- As organizers and trainers for community-level civil defence groups.

2. Restraining and regulating the media
With the events of the past week, topped by the Navy Chief's valid questions on current practices in Indian electronic media, the moderate voice feels an immediate need for media restraint for the public good, and ultimate purpose of bringing about societal change. With too many channels crowding air space, "there are many inexperienced reporters and producers in the TV-news business."
This juvenile media gave themselves a free hand. It is gut-wrenching to realise that the very means which can mean a lot for positive change in society, is misusing that power for low and selfish ends.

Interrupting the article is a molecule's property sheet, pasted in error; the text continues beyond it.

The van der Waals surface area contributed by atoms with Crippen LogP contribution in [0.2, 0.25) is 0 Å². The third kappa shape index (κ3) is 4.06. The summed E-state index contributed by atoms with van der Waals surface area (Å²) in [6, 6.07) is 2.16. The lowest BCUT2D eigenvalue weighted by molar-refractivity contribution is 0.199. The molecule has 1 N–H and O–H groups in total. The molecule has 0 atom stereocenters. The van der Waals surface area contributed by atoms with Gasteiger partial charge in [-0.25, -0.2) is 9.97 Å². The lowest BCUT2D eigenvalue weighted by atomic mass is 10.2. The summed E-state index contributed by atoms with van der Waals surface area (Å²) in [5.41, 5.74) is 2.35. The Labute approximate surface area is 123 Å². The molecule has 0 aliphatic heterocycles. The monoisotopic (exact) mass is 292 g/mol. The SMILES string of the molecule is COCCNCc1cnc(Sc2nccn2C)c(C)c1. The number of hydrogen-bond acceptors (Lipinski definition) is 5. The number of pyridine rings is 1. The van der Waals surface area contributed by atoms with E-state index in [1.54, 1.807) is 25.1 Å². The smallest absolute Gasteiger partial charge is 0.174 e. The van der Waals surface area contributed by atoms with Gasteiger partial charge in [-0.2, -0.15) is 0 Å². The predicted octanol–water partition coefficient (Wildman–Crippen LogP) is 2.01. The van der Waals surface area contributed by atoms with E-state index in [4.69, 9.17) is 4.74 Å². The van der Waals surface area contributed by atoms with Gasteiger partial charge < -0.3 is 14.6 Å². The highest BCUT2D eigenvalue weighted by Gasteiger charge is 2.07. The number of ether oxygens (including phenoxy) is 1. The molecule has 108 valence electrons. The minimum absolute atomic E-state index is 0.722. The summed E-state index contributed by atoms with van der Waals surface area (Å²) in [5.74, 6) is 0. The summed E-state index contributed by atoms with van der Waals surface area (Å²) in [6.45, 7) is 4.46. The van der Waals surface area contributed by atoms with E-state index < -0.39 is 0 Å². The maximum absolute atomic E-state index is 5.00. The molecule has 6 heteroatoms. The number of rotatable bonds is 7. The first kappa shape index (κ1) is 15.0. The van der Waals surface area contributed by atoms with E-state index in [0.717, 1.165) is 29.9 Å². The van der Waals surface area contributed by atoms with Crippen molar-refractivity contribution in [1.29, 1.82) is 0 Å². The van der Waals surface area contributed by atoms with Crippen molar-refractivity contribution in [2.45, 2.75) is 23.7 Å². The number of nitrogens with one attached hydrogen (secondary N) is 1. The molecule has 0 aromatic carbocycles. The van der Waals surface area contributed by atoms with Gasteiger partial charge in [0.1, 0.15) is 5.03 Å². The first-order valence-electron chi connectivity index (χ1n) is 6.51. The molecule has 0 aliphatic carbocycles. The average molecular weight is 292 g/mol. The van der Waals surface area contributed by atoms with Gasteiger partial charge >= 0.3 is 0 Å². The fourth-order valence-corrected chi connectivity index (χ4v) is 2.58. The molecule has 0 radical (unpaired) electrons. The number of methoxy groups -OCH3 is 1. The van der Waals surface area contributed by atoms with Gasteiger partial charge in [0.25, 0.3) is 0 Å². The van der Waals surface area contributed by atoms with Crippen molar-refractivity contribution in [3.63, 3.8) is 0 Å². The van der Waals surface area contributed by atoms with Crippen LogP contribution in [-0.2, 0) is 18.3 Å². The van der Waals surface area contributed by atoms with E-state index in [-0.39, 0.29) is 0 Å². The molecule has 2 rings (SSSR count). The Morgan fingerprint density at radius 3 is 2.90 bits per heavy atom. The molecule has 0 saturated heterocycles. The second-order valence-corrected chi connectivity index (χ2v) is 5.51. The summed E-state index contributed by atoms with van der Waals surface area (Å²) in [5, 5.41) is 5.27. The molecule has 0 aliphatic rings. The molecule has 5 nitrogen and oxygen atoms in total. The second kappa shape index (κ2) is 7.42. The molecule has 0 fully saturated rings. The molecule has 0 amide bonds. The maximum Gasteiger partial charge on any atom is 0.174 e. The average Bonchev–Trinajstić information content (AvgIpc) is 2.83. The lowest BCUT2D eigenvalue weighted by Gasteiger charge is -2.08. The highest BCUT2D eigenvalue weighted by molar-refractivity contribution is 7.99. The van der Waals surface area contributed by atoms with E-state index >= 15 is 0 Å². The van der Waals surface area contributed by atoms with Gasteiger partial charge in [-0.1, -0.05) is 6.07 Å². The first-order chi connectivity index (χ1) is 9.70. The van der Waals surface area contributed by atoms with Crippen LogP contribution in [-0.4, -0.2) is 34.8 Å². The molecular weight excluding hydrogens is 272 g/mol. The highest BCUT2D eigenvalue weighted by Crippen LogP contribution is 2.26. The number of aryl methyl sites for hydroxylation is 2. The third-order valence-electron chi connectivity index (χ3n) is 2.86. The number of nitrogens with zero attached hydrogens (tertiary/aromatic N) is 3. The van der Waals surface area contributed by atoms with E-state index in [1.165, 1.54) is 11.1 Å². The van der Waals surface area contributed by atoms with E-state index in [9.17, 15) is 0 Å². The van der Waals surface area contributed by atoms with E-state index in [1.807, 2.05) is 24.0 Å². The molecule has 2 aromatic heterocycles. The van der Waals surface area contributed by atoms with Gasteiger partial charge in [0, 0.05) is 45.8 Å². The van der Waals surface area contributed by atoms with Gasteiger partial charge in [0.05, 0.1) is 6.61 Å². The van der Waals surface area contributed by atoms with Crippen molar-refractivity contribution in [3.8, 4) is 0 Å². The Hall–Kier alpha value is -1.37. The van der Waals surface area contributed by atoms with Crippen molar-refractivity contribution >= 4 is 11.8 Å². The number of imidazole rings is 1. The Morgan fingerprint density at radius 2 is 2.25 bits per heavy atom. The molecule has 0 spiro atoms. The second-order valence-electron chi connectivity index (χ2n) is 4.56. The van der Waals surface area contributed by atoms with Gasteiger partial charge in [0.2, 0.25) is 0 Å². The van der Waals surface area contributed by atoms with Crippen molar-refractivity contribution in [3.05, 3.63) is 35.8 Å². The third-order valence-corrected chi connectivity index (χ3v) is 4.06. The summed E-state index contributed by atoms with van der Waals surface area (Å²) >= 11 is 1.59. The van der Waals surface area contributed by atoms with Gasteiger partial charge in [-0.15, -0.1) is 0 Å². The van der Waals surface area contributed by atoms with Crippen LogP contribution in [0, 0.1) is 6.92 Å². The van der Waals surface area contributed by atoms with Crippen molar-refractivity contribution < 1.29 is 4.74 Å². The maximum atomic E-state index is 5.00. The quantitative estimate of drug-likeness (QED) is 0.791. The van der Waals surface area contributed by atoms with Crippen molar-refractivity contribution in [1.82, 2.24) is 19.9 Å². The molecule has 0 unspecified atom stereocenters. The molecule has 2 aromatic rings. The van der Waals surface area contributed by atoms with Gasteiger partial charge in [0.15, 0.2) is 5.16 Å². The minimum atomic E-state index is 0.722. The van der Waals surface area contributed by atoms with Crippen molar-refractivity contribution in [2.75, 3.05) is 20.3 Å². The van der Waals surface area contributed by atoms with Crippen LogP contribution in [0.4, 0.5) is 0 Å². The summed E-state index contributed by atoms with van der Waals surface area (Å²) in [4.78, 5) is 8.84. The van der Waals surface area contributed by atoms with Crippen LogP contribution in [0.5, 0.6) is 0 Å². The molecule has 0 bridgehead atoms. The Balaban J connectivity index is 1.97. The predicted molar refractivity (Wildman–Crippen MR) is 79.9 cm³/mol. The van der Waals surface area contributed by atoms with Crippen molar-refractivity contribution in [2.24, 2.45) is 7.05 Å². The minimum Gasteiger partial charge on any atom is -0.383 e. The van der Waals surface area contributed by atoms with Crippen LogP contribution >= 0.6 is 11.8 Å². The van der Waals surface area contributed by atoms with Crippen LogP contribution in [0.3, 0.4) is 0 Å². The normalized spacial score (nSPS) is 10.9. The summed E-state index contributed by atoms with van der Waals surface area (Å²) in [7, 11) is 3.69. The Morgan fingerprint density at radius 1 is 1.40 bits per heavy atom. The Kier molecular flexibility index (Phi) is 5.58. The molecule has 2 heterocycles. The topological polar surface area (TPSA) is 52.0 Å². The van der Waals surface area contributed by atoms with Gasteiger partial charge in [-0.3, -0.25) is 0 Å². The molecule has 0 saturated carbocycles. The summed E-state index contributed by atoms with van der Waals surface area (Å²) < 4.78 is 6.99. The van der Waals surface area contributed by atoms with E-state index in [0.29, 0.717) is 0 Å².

For starters, we could restrict news channels to a few hours a day - what they have to say can be maturely conveyed in the space of a few hours, rather than day-and-night-long hyperbole. In these days, it was extremely comfortable to watch sedate DD, and its 'rukaavat ke liye khed hai' brings on nostalgia.

3. Exercising your right to vote as a duty to your nation
Corporates and other employers can assume the responsibility to inculcate the value of the franchise in employees and other citizens. The Tata Tea company's TV ad message that espouses the citizen to vote (visit www.jaagore.com), reaches but a small portion of the electorate. The majority of upper middle class and elite are indifferent to this Right, and there are address-less millions who cannot exercise this right.